Tomorrow (Saturday, October 24) is the Inside Austin Gardens tour presented by the Travis County Master Gardener Association. All of the yards featured are National Wildlife Federation Certified Wildlife Habitats, which means they are happy places for plants and animals.
I haven't yet certified my yard (it's on the list!) but I have made it a happy place for some animals, caterpillars in particular. (Of course, I've also inadvertently at times made it a happier place for one larger animal in particular.)
Of course, I would also like to make the yard a happier place for me, and that's where I think a few etiquette lessons for my new friends, the caterpillars, are appropriate.
First, you're welcome to any of the herbs I planted for you. And cheers to you for choosing the rue, which I only bought because I liked its foliage. I have no idea of its culinary uses.
Second, thanks for sticking around so I can see you metamorphisize through your various instars. You started here, also known as the bird shit stage (or I guess, if we are talking etiquette here, it should be the bird sh*t, bird poop, or maybe even bird "we don't discuss this in public").I found this stage to be very inventive, hiding you from potential predators who think you're just one of the above.
Third, I loved, loved, loved seeing you in your third instar stage. You're looking so cute! And there are so many of you!
How is it having 30 first cousins? Maybe though you could find another place to poop? Even though it's cute little caterpillar frass, it's still frass.Fourth, ah! Wow, behold the black swallowtail caterpillar.
Fifth, here's where we encounter the etiquette challenge. Generally, when I invite animals into my yard, I do so with an open heart and expect little in return, but let's not confuse little with nothing.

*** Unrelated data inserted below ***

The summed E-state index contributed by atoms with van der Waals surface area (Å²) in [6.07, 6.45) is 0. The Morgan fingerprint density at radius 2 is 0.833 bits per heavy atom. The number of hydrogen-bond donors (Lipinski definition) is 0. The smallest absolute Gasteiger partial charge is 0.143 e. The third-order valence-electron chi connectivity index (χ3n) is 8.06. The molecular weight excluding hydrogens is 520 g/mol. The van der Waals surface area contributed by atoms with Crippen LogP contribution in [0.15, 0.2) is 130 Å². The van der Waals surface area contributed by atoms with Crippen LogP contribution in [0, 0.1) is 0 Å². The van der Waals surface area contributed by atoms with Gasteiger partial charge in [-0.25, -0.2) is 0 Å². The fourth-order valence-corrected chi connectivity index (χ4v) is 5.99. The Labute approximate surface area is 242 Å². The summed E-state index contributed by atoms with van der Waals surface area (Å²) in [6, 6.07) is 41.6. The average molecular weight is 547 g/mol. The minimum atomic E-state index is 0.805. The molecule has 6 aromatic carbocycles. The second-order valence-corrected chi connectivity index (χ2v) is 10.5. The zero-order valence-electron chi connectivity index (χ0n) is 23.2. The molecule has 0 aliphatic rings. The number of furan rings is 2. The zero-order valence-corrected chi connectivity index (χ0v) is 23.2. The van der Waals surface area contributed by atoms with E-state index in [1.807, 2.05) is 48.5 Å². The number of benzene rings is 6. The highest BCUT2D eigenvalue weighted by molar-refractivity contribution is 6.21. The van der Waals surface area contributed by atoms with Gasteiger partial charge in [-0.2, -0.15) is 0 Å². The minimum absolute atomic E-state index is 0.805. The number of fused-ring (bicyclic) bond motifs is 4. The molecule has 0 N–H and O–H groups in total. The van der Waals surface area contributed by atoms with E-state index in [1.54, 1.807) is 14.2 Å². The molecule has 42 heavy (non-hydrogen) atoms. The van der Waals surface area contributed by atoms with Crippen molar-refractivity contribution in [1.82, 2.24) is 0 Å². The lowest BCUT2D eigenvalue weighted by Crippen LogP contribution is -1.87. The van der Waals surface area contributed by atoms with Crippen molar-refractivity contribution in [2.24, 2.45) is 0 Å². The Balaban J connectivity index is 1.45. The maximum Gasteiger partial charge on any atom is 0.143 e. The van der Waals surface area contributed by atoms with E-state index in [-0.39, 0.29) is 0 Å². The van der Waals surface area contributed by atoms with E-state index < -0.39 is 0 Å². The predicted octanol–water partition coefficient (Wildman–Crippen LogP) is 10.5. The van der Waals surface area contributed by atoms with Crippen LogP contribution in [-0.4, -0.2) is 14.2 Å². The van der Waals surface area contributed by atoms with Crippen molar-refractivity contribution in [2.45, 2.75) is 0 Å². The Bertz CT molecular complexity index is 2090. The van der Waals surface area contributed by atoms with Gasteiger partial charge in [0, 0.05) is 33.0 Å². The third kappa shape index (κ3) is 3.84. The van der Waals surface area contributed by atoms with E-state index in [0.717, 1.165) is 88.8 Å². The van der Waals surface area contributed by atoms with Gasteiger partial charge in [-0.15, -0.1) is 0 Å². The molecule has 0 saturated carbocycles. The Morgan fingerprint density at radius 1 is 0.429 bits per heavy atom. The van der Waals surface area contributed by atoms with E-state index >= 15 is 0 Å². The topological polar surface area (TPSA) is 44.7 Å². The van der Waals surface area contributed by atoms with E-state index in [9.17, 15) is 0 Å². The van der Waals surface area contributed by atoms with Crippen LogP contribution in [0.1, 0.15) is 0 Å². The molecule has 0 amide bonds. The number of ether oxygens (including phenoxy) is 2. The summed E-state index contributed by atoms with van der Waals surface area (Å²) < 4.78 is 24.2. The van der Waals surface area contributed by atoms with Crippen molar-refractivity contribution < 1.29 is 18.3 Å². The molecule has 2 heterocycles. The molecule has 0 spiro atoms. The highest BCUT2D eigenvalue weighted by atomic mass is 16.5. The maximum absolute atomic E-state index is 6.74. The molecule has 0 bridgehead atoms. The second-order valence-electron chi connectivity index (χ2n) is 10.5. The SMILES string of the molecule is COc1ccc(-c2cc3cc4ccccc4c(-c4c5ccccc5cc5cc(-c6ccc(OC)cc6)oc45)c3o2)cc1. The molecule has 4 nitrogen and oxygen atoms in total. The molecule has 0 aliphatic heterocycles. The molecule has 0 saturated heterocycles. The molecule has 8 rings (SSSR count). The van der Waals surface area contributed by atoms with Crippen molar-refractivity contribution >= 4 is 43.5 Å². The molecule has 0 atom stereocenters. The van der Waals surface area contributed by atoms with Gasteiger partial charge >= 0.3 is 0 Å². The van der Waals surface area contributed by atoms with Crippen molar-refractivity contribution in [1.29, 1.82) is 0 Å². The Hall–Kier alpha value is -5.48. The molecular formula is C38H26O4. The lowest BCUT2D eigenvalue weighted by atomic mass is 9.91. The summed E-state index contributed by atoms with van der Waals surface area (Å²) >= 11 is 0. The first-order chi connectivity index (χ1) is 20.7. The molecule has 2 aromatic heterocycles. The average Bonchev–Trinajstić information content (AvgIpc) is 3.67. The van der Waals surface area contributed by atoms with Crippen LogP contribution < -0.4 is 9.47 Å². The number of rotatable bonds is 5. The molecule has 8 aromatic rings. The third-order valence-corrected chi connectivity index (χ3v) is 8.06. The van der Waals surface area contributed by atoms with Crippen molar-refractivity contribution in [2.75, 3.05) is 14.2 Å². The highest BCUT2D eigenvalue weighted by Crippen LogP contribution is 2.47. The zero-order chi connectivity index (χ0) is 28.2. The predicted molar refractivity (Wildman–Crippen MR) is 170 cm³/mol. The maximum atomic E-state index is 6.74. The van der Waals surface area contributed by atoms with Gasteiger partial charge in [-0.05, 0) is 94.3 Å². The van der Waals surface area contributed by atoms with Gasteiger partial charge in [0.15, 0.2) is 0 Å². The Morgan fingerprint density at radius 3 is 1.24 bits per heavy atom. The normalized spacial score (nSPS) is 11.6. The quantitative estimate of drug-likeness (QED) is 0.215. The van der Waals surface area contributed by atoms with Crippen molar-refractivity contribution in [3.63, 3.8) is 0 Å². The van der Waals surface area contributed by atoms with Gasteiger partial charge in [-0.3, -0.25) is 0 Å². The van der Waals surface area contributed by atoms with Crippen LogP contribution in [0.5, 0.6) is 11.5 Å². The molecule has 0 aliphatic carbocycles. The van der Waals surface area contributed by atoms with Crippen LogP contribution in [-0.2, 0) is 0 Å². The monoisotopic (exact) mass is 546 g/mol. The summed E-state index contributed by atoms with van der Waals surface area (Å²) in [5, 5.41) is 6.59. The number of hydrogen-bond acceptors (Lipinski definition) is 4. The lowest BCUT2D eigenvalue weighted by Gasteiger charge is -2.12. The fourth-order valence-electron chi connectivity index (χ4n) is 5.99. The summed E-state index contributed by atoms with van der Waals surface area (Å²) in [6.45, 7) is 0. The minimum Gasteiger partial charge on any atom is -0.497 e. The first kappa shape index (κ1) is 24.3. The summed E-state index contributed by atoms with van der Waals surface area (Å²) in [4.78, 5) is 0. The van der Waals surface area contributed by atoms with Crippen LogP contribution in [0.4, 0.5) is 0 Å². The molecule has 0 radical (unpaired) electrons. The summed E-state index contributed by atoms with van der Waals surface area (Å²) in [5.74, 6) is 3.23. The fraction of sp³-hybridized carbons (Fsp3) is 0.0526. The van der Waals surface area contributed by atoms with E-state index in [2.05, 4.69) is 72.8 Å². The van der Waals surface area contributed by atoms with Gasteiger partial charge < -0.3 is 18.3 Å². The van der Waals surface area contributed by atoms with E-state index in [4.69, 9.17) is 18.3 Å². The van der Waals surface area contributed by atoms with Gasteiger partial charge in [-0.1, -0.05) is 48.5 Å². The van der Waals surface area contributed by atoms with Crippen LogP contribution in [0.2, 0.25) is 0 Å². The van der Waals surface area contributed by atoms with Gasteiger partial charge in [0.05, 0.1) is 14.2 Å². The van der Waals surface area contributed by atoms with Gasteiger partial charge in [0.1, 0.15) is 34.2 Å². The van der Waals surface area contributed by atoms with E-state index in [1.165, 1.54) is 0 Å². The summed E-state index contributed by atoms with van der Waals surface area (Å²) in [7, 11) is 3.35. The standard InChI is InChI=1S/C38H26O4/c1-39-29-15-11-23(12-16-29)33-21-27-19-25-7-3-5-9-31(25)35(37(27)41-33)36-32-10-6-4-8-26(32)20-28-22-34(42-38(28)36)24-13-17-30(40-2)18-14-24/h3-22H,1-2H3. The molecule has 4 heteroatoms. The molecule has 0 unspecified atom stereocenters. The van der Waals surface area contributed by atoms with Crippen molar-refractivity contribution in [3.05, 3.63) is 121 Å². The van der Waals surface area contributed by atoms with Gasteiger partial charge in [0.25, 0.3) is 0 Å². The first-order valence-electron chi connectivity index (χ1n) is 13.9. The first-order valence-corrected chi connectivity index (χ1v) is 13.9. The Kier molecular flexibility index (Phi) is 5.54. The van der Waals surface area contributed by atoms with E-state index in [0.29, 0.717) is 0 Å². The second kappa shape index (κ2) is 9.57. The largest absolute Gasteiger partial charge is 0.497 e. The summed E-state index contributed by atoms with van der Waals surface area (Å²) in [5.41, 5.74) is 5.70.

My stripped-bare rue has started to regrow in the areas you ate to the stems. And as I mentioned, I doubt really have much of a use for it. But the quid pro quo for providing food for you and putting up with your frass is that you stick around as a butterfly so I get to see how in all your glory. I'm not saying you aren't adorable as a caterpillar, but the whole metamorphosis thing would be pretty cool to see.
Leaving with nary a chrysalis in sight is not all that polite.
Sixth, you might want to take a lesson or two from your intraspecies friends, the gulf fritillary caterpillar. These guys munched on my passionflower vine and stuck around to form a pupa. Just look at this guy:
These caterpillars also returned to the yard as butterflies, the cute little pairs diving and flitting about. They even played chase with the dog. I know y'all can't write thank you notes so I happily accept the flybys as your token of gratitude.
Seventh, if, of course, your absence is a sign that your camouflage failed to protect you and that you got decapitated by a wasp, like this one of you, all is forgiven.
And in your honor, I will be offering future etiquette lessons for the wasps on to decapitate or not to decapitate.